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Bad reputations cost you good people

Competition for best talent is just as fierce as the competition for business.

The situation is particularly acute in professional services, where people are – excuse the cliché – a firm’s “number one asset”. And where firms scramble to attract lateral hires with the promise of new work and an extended client base.

Cue ’employer branding’. We’re seeing HR departments responding to the challenges of attracting best talent and the need to ‘stand out’ by articulating the employee experience as a point of differentiation.

Firms are realising the importance of ‘softer’ criteria for potential employees in choosing one firm over another. So beyond the salary and benefits package, what is it that makes firms more attractive as a potential employer over the rest?

Reputation as a deal-breaker

A survey by Corporate Responsibility Magazine showed 69% of employees would not take a job with an organisation that had a bad reputation – even if they were unemployed.

Because who you work for is a big deal. It holds real significance in terms of status. It’s a defining feature of who you are, reflecting on you as a professional and as an individual.

It is also, importantly, a very public matter.

Social profiles tell the world where you work. It’s one of the first questions you’re asked when you meet someone in any kind of scenario – personal and professional.

Employees want to feel proud, enthused, invested.

But there is a crucial area of weakness, where professional service firms should be doing more to make their case to the market place.

A costly way to recruit 

According to a report by Harvard Business Review last year, poor corporate reputation costs employers at least 10% more per hire.

Ask any recruitment agency – there are some firms they get excited about placing for because they know candidates will want to work there. A positive reputation in the market will attract talent.

Other organisations however are more of a hard sell, because candidates “haven’t heard great things.”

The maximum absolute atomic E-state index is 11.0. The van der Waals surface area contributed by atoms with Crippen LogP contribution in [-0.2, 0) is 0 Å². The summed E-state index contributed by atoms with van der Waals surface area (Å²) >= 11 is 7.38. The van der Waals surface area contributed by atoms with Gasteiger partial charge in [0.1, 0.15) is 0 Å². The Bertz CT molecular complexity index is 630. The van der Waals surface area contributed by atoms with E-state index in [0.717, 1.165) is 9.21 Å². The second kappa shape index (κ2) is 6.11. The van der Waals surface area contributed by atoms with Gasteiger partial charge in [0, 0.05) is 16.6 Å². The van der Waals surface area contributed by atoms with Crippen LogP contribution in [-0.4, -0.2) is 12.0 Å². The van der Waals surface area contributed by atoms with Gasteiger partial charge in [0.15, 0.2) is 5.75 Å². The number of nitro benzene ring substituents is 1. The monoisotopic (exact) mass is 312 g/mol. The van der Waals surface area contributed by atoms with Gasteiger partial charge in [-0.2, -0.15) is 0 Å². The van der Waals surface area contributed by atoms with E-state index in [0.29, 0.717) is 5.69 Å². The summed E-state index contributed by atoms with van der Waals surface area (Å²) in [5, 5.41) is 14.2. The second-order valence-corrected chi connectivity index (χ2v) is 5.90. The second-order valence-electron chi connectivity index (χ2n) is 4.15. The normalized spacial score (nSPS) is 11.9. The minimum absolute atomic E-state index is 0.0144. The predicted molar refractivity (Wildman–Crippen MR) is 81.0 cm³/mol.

Candidates are generally looking for stability, career development prospects and a team of people they will enjoy working with. If their perception of a firm goes against this – high staff turnover, poor job security, low morale or leadership issues – whether justified or not, they are much less likely to pursue an opportunity with that organisation.

And firms are largely unaware of these negative sentiments.

For firms to be able to attract the calibre of talent needed to sustain competitive advantage and avoid protracted recruitment processes and inflated costs – there’s a barrier that has to be overcome.

What employers should be doing is heading off the risk of recruitment issues by proactively managing corporate reputation.

An inclusive approach to stakeholder engagement

Corporate reputation is the perception – good and bad – of an organisation among its stakeholders.

I talk about effective reputation management requiring a multi-stakeholder approach by firms. This means professional service firms need to look beyond their primary client base if they are to manage organisational risks presented by reputational issues.

Employees and potential employees form part of this extended cohort, requiring attention and influence aligned to their particular needs and expectations as part of an effective reputation management programme.

Why take the time and investment in engaging these cohorts? What are the business benefits?

We’ve already seen that poor reputation among potential employees impacts both the cost and quality of recruitment.